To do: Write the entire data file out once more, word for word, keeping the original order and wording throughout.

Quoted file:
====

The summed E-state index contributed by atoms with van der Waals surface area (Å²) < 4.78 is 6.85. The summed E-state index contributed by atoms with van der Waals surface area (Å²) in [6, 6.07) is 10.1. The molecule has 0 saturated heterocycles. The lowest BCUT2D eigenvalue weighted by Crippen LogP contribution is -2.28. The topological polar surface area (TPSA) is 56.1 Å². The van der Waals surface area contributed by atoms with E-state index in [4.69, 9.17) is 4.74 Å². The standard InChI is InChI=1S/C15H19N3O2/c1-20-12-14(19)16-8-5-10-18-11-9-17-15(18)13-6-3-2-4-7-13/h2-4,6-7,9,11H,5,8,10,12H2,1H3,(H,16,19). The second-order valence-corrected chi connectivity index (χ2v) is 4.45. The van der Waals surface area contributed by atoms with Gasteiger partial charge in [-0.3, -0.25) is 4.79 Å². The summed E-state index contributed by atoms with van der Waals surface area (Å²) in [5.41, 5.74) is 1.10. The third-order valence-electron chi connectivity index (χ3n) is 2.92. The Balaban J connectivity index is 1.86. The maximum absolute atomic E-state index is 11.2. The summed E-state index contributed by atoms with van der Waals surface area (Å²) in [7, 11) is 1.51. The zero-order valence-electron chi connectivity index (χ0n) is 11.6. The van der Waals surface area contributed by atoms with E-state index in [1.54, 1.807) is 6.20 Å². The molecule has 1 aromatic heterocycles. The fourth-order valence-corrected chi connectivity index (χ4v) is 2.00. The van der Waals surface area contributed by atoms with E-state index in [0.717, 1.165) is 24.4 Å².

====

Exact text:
The summed E-state index contributed by atoms with van der Waals surface area (Å²) < 4.78 is 6.85. The summed E-state index contributed by atoms with van der Waals surface area (Å²) in [6, 6.07) is 10.1. The molecule has 0 saturated heterocycles. The lowest BCUT2D eigenvalue weighted by Crippen LogP contribution is -2.28. The topological polar surface area (TPSA) is 56.1 Å². The van der Waals surface area contributed by atoms with E-state index in [4.69, 9.17) is 4.74 Å². The standard InChI is InChI=1S/C15H19N3O2/c1-20-12-14(19)16-8-5-10-18-11-9-17-15(18)13-6-3-2-4-7-13/h2-4,6-7,9,11H,5,8,10,12H2,1H3,(H,16,19). The second-order valence-corrected chi connectivity index (χ2v) is 4.45. The van der Waals surface area contributed by atoms with Gasteiger partial charge in [-0.3, -0.25) is 4.79 Å². The summed E-state index contributed by atoms with van der Waals surface area (Å²) in [5.41, 5.74) is 1.10. The third-order valence-electron chi connectivity index (χ3n) is 2.92. The Balaban J connectivity index is 1.86. The maximum absolute atomic E-state index is 11.2. The summed E-state index contributed by atoms with van der Waals surface area (Å²) in [7, 11) is 1.51. The zero-order valence-electron chi connectivity index (χ0n) is 11.6. The van der Waals surface area contributed by atoms with E-state index in [1.54, 1.807) is 6.20 Å². The molecule has 1 aromatic heterocycles. The fourth-order valence-corrected chi connectivity index (χ4v) is 2.00. The van der Waals surface area contributed by atoms with E-state index in [0.717, 1.165) is 24.4 Å².